'One morning, towards the end of the summer they burned away my face.' This is the way Emiko Amai recalls August 6th, 1945 - the day she survived the Hiroshima bomb. Emiko was six years old, her parents killed, her younger brother hanging on to life by a thread. Only her grandfather remained unscathed. Now the Americans, who had perpetrated this terrible deed, came to the victim's bedsides with notepads and cameras, even sketchbooks, to record what they had done. They were as mystified by the radiation sores as were the Japanese. A decade later Emiko was among the twenty-five scarred but treatable Hiroshima 'maidens' brought for reconstructive surgery to the United States. For Anton Boll and his colleagues at Los Alamos, New Mexico, news of the explosion was confirmation of a dream, though as he would concede in lectures for the next fifty years, 'dreams sometimes become nightmares'. Boll was a refugee of conscience from Germany, a recruit to Oppenheimer's Manhattan Project who believed the sooner they cracked these nuclear equations, the sooner people would stop dying worldwide. His attitude to the war was 'Get this damn thing over.'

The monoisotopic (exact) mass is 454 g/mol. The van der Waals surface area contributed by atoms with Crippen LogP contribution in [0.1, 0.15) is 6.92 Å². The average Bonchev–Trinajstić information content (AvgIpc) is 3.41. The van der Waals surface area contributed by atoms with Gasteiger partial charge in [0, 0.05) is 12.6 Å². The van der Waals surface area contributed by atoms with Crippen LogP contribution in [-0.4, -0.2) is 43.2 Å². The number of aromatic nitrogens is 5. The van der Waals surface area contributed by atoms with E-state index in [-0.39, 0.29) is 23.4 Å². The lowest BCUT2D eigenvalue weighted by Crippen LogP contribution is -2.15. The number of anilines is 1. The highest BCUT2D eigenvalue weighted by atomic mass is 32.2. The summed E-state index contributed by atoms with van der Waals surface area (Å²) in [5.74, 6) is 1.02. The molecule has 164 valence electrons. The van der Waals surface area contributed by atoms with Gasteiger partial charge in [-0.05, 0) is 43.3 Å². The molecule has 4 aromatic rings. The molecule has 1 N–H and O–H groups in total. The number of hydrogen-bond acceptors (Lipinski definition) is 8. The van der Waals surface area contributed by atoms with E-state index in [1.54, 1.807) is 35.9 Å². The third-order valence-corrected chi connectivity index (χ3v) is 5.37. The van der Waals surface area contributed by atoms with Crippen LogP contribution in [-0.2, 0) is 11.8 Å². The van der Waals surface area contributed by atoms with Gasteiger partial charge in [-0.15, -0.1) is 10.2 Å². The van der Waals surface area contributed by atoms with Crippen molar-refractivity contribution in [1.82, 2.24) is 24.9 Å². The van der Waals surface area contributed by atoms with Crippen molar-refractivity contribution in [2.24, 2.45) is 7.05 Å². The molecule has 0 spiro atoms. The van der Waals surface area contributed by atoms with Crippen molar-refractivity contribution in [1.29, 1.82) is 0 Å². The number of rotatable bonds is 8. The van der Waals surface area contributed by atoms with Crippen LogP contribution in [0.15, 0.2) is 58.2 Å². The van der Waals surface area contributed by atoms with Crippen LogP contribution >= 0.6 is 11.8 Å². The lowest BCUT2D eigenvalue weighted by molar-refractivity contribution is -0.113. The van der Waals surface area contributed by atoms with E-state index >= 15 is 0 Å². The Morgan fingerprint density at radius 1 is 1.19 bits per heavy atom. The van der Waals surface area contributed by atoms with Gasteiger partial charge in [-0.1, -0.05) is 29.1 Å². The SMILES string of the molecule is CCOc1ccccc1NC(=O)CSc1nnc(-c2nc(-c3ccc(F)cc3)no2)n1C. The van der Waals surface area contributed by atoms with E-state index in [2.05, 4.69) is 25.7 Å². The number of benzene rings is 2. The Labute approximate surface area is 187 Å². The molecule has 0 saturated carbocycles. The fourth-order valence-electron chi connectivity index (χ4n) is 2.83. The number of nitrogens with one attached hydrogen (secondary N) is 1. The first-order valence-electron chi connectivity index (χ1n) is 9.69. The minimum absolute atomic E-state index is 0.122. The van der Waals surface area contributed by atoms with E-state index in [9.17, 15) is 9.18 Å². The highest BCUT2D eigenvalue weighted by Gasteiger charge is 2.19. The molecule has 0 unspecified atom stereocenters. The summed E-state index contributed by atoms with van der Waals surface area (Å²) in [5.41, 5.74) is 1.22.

What would happen if a half century after the event, Emiko and Anton - the reconstructed Hiroshima survivor and the nuclear scientist - should meet? This is what unfolds in Dennis Bock's extraordinary novel. Anton's Jewish wife Sophie, with her own legacy of wartime drama to relate, now struggles with a disfiguring terminal illness. She is glad that the Japanese filmmaker Emiko has come to interview her husband. Perhaps at last he will find some peace.show more